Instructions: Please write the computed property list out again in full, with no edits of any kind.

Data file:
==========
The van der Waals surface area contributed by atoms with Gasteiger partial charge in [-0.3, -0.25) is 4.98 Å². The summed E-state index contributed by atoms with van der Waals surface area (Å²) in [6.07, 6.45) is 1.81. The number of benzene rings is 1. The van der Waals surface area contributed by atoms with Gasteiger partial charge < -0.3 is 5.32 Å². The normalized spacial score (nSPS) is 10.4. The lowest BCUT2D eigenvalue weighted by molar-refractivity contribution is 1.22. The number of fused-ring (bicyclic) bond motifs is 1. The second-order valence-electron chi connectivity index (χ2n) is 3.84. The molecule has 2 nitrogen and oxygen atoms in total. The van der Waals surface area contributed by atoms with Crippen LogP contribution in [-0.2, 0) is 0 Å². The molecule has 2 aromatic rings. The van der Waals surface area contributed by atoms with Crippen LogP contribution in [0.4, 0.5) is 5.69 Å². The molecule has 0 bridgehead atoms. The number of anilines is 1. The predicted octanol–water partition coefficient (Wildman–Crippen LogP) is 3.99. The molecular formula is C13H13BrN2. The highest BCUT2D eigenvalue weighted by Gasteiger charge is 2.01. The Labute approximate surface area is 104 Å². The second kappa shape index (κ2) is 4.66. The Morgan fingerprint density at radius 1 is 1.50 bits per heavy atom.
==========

The van der Waals surface area contributed by atoms with Gasteiger partial charge in [-0.3, -0.25) is 4.98 Å². The summed E-state index contributed by atoms with van der Waals surface area (Å²) in [6.07, 6.45) is 1.81. The number of benzene rings is 1. The van der Waals surface area contributed by atoms with Gasteiger partial charge < -0.3 is 5.32 Å². The normalized spacial score (nSPS) is 10.4. The lowest BCUT2D eigenvalue weighted by molar-refractivity contribution is 1.22. The number of fused-ring (bicyclic) bond motifs is 1. The second-order valence-electron chi connectivity index (χ2n) is 3.84. The molecule has 2 nitrogen and oxygen atoms in total. The van der Waals surface area contributed by atoms with Crippen LogP contribution in [-0.2, 0) is 0 Å². The molecule has 2 aromatic rings. The van der Waals surface area contributed by atoms with Crippen LogP contribution in [0.4, 0.5) is 5.69 Å². The molecule has 0 bridgehead atoms. The number of anilines is 1. The predicted octanol–water partition coefficient (Wildman–Crippen LogP) is 3.99. The molecular formula is C13H13BrN2. The highest BCUT2D eigenvalue weighted by Gasteiger charge is 2.01. The Labute approximate surface area is 104 Å². The second kappa shape index (κ2) is 4.66. The Morgan fingerprint density at radius 1 is 1.50 bits per heavy atom.